Rhonda Chafin, executive director of Second Harvest Food Bank of Northeast Tennessee, said she’s “very concerned” about the shutdown potentially continuing longer than the end of next month. After that, those who receive aid through the Supplemental Nutrition Assistance Program (SNAP) might not receive their full benefits, as the program is one of several affected by the shutdown.
And if SNAP recipients don’t receive their regular benefits, food banks such as Second Harvest will be faced with meeting a greater need.
“That’s definitely lingering out there, and we’re concerned about it,” Chafin said. “We are concerned that if it lasts any longer than that, then there could be an interruption in benefits to individuals that are already food-insecure, and they depend on federal programs like SNAP to feed their families.”
Chafin said the organization is working to restock its warehouse not only to prepare for potential service increases due to the shutdown, but also to sustain its regular programs, such as the mobile produce pantry, mobile food pantry, backpack program and senior grocery program.
“We’re already seeing a decline in food donations,” Chafin said. “When we looked at our financial donations for individual giving and corporate giving in the area, we’re also down, and we’re really trying to identify is it because people are concerned that they won’t receive the tax benefits any longer? There’s a lot of uncertainty, but we do know that individual giving is down significantly over last year and the year prior to that as well.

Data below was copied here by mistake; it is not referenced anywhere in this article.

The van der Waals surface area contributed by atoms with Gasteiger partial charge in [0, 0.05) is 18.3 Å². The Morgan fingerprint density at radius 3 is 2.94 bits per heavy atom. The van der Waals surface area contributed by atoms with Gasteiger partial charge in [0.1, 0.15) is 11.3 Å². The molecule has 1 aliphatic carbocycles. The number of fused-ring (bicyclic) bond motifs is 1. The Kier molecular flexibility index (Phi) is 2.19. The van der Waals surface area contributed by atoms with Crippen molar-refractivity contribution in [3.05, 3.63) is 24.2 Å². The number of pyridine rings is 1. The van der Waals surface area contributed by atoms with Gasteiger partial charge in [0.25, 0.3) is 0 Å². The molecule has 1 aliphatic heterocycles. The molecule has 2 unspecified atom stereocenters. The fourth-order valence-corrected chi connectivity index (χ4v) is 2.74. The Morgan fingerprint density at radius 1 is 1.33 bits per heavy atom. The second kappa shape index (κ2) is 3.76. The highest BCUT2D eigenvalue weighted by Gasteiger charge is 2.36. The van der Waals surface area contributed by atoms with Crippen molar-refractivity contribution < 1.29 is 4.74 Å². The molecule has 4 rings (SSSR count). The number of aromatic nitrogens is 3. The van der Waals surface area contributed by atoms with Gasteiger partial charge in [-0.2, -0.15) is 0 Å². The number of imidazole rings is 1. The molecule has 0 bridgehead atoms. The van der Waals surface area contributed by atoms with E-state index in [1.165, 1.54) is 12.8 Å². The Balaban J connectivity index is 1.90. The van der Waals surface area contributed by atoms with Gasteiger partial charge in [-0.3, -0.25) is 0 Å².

“So it really doesn’t put us in the best position, if this (shutdown) continues, to be strong and ready to serve those additional needs,” she added.
The food bank is already appealing for donations to increase its inventory, which is significantly down. Chafin said 150 agencies depend on Second Harvest for food, and the food bank runs 70 mobile sites for food distribution to individuals.
Chafin said the best way to help is through monetary donations, but food donations are also accepted. Donations can be mailed to the food bank at 1020 Jericho Drive, Kingsport, TN 37663, or they can be made online at netfoodbank.org. Community members are also invited to volunteer or host food drives through their business, church, school or civic organization.
“This is a good time to support us, help us be prepared and get us in a good position for whatever may come our way in 2019, because what we do know is food insecurity has not dropped, and if we see additional need, potentially someone could go without food,” Chafin said. “We may not have enough to provide for them through our agencies or through our mobile programs, or they’re going to get a very small amount just to help them for a few days.”